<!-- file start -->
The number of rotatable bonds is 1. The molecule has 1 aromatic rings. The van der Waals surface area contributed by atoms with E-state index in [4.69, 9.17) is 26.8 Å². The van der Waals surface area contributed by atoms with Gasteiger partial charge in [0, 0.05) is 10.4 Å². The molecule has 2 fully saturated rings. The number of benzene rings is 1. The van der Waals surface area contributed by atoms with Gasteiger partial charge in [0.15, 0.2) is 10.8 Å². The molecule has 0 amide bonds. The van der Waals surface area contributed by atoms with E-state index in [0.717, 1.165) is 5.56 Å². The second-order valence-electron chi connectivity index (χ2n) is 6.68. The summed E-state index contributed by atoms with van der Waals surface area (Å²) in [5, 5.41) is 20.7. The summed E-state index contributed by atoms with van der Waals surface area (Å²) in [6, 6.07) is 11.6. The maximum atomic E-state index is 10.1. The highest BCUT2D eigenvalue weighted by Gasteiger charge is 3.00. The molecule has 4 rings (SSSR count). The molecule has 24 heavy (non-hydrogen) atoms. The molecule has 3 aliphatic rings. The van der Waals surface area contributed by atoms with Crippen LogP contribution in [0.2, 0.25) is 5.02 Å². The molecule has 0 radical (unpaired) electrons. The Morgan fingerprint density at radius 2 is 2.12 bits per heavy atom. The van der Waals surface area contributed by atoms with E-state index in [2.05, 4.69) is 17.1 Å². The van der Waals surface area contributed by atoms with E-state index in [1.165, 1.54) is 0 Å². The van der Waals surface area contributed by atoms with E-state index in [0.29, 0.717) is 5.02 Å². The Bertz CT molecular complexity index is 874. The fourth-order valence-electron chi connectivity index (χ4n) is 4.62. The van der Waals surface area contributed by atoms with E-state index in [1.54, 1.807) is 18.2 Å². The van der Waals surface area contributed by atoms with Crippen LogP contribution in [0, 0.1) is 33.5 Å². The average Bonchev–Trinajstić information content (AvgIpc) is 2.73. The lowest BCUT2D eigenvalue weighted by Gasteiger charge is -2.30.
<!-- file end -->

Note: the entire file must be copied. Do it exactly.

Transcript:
The number of rotatable bonds is 1. The molecule has 1 aromatic rings. The van der Waals surface area contributed by atoms with E-state index in [4.69, 9.17) is 26.8 Å². The van der Waals surface area contributed by atoms with Gasteiger partial charge in [0, 0.05) is 10.4 Å². The molecule has 2 fully saturated rings. The number of benzene rings is 1. The van der Waals surface area contributed by atoms with Gasteiger partial charge in [0.15, 0.2) is 10.8 Å². The molecule has 0 amide bonds. The van der Waals surface area contributed by atoms with E-state index in [0.717, 1.165) is 5.56 Å². The second-order valence-electron chi connectivity index (χ2n) is 6.68. The summed E-state index contributed by atoms with van der Waals surface area (Å²) in [5, 5.41) is 20.7. The summed E-state index contributed by atoms with van der Waals surface area (Å²) in [6, 6.07) is 11.6. The maximum atomic E-state index is 10.1. The highest BCUT2D eigenvalue weighted by Gasteiger charge is 3.00. The molecule has 4 rings (SSSR count). The molecule has 24 heavy (non-hydrogen) atoms. The molecule has 3 aliphatic rings. The van der Waals surface area contributed by atoms with Crippen LogP contribution in [0.2, 0.25) is 5.02 Å². The molecule has 0 radical (unpaired) electrons. The Morgan fingerprint density at radius 2 is 2.12 bits per heavy atom. The van der Waals surface area contributed by atoms with E-state index in [2.05, 4.69) is 17.1 Å². The van der Waals surface area contributed by atoms with E-state index in [1.165, 1.54) is 0 Å². The van der Waals surface area contributed by atoms with E-state index in [0.29, 0.717) is 5.02 Å². The Bertz CT molecular complexity index is 874. The fourth-order valence-electron chi connectivity index (χ4n) is 4.62. The van der Waals surface area contributed by atoms with E-state index in [1.54, 1.807) is 18.2 Å². The van der Waals surface area contributed by atoms with Crippen LogP contribution in [0, 0.1) is 33.5 Å². The average Bonchev–Trinajstić information content (AvgIpc) is 2.73. The lowest BCUT2D eigenvalue weighted by Gasteiger charge is -2.30.